Tuesday, April 15, 2014

Kettle Valley Rewind

Is it possible to do the Kettle Valley Railway in reverse?  My cycling partner for the last nine years, Roy made the suggestion the other night.  Both of us have done a loop that includes Penticton, Osoyoos, Rock Creek, Beaverdell, Mc Cullogh and Chute Lake.  The whole trip is about 400 kilometers - remembering of course that we do have six days to do it.
The Kettle Valley Railway

His proposal is that we start in Rock Creek - one of our favourite places.  We're fond of that spot for a few good reasons - one of them being the kindness that was shown us the first time we camped there.  A large group of  cyclists supported by a van that carried all their gear was set up at the other end of the campground.  Roy, being the social animal that he is,  was keen to go over and visit.  Me?  We had just spent 6 1/2 hours climbing in the lowest gear (and peddling as hard as we could) just to reach the summit of a mountain west of town.  We had had another two hours in the saddle riding past dumps like Bridesville and negotiating a steep switchback into Rock Creek itself.

My nervy partner hit an easy 50 kilometers and hour going down that switchback while I paused to put on my cycling jacket.  Being exhausted, I didn't trust my judgement at high speeds so I zipped up the jacket just enough that it would act like a parachute and slow me down as I descended.  Luckily there was no traffic to complicate matters further.

Upon entering town, we stopped at the Petro Canada station which appeared to be the liveliest place in this tiny burg.  It wasn't until we were in the back of the grocery department looking for hooch that we came across the reason for all the traffic.  A wooden display rack held bags of freshly baked cheese buns.  And they were flying off the rack.  Being half starved after cycling all day, we didn't hesitate to jump into the fray and grab a couple of bags of those appealing baked baked goods before they disappeared as well.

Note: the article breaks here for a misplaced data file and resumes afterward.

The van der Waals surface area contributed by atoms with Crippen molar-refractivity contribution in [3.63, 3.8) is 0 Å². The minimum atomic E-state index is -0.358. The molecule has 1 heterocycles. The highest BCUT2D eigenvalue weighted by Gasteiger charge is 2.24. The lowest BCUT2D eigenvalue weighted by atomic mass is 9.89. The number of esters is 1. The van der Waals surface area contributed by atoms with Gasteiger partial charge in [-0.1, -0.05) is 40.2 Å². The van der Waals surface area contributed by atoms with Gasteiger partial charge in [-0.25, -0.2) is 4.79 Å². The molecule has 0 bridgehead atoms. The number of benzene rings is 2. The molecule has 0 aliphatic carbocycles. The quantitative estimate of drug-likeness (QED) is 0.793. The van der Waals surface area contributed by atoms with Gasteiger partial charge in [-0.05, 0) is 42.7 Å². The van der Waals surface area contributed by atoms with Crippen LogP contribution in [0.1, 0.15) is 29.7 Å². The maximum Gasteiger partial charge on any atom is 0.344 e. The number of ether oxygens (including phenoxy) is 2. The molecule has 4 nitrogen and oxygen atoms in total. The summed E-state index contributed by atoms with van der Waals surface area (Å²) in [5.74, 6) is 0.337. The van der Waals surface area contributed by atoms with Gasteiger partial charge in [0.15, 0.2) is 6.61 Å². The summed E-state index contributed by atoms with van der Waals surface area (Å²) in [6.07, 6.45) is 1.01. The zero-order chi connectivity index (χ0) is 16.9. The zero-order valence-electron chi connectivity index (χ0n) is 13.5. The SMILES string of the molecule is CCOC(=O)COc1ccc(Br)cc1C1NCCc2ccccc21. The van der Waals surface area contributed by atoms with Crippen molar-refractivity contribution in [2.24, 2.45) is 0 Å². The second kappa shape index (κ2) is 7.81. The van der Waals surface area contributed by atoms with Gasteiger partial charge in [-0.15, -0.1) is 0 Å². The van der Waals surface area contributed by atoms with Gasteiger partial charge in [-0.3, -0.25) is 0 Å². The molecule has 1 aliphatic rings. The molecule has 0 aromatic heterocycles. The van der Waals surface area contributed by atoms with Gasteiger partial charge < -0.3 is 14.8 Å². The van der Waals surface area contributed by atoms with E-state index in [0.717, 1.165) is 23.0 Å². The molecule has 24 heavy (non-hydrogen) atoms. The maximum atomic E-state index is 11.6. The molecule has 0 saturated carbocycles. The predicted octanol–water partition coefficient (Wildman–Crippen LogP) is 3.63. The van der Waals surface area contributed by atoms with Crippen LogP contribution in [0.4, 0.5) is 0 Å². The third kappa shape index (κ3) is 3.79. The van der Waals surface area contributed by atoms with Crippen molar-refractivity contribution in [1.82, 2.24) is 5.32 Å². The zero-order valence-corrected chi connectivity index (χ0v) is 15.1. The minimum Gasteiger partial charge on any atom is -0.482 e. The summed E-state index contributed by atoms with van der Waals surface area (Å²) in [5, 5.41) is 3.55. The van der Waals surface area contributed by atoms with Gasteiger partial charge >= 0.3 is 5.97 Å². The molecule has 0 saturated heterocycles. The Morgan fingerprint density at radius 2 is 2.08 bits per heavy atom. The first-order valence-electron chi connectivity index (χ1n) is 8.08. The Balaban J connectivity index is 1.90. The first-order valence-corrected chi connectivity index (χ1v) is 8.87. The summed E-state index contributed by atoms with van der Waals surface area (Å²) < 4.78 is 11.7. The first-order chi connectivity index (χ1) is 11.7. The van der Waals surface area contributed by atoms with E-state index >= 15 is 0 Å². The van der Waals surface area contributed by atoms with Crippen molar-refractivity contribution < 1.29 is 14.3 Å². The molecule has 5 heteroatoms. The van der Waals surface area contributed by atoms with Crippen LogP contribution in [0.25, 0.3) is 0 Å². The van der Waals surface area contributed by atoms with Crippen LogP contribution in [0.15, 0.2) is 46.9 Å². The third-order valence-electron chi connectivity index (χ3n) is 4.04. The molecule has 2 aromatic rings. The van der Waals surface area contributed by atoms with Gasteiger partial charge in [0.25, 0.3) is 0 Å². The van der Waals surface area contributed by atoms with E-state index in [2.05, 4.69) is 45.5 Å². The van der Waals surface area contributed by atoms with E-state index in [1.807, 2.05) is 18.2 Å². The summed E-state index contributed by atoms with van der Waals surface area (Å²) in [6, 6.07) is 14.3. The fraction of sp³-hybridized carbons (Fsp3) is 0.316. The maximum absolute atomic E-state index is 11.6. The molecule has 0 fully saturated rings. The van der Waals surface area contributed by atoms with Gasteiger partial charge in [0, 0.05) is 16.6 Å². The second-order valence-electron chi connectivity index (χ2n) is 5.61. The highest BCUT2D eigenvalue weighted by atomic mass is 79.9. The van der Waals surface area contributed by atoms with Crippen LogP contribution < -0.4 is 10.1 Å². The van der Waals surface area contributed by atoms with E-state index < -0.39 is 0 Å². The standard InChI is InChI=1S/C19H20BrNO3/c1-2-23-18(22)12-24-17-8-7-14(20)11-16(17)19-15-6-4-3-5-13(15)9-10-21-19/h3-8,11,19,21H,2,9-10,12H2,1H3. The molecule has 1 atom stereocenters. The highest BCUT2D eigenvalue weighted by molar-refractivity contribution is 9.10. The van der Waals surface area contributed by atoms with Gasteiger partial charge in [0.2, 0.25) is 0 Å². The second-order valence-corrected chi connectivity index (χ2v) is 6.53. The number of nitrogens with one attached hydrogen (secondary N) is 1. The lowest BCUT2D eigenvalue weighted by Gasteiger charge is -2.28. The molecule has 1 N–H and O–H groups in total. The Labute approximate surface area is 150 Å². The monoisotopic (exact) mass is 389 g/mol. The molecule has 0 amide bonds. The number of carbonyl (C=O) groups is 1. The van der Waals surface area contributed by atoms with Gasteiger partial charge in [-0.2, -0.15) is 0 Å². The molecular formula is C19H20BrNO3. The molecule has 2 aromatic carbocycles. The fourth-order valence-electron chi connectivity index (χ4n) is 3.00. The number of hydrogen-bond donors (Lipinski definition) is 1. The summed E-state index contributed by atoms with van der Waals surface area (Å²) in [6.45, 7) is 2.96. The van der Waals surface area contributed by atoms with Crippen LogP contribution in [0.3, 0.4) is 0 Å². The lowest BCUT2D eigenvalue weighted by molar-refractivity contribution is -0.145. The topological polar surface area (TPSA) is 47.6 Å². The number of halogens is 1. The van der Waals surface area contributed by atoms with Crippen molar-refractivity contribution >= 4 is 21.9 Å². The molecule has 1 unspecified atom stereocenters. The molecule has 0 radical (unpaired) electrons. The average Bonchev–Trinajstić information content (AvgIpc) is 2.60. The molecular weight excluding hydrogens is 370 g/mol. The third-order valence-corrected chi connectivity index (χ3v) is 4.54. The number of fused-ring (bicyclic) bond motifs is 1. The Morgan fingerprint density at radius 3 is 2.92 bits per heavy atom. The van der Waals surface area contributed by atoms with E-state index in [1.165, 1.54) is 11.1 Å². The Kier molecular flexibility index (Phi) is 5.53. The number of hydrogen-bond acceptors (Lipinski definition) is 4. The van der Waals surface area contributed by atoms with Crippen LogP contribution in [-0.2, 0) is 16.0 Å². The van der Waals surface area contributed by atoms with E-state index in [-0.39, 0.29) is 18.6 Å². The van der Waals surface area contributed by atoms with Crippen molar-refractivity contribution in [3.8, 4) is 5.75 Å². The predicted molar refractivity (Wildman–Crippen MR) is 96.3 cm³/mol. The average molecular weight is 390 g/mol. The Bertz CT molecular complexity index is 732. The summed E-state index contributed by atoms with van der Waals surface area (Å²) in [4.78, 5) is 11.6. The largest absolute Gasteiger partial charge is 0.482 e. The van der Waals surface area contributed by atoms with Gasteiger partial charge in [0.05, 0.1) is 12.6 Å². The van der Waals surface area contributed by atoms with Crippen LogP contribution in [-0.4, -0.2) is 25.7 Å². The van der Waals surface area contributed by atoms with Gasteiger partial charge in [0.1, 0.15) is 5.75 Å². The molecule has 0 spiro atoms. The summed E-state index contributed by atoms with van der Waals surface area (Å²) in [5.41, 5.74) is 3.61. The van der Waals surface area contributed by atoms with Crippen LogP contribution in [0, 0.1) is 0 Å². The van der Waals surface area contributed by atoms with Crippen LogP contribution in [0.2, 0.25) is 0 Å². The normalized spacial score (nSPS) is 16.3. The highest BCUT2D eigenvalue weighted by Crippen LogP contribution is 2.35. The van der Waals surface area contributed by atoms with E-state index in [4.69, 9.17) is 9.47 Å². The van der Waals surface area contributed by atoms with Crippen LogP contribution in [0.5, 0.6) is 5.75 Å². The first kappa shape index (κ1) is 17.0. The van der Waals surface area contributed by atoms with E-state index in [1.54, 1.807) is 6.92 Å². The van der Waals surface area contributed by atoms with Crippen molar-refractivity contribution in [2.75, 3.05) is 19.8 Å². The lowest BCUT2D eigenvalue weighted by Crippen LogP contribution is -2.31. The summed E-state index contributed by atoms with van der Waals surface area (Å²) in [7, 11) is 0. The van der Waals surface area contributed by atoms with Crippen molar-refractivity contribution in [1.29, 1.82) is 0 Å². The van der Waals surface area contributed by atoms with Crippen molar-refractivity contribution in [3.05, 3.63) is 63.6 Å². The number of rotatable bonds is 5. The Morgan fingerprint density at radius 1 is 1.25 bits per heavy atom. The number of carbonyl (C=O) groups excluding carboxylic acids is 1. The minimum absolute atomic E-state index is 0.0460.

Get your cheese buns!

We were outside only for seconds before we tore one of the bags apart and stuffed our faces with the delectable treats.  Sharp cheese taste mixed with a little green onion and a soft but chewy bun put us both in heaven.  Cheese bun heaven!

It was later, after we had eaten our supper (and all the buns), that the tour leader from the group of cyclists came over to our camp carrying a cooking pot the size of a garbage can.  Its insides were filled with a mixture of hot chili and rice which he offered to us.  Roy and I had burned 5,000 calories just climbing Anarchist Mountain so we were more than happy to eat the still warm chili and replace those missing calories.  The only condition was that we clean the pot when finished.  It was the least we could do.

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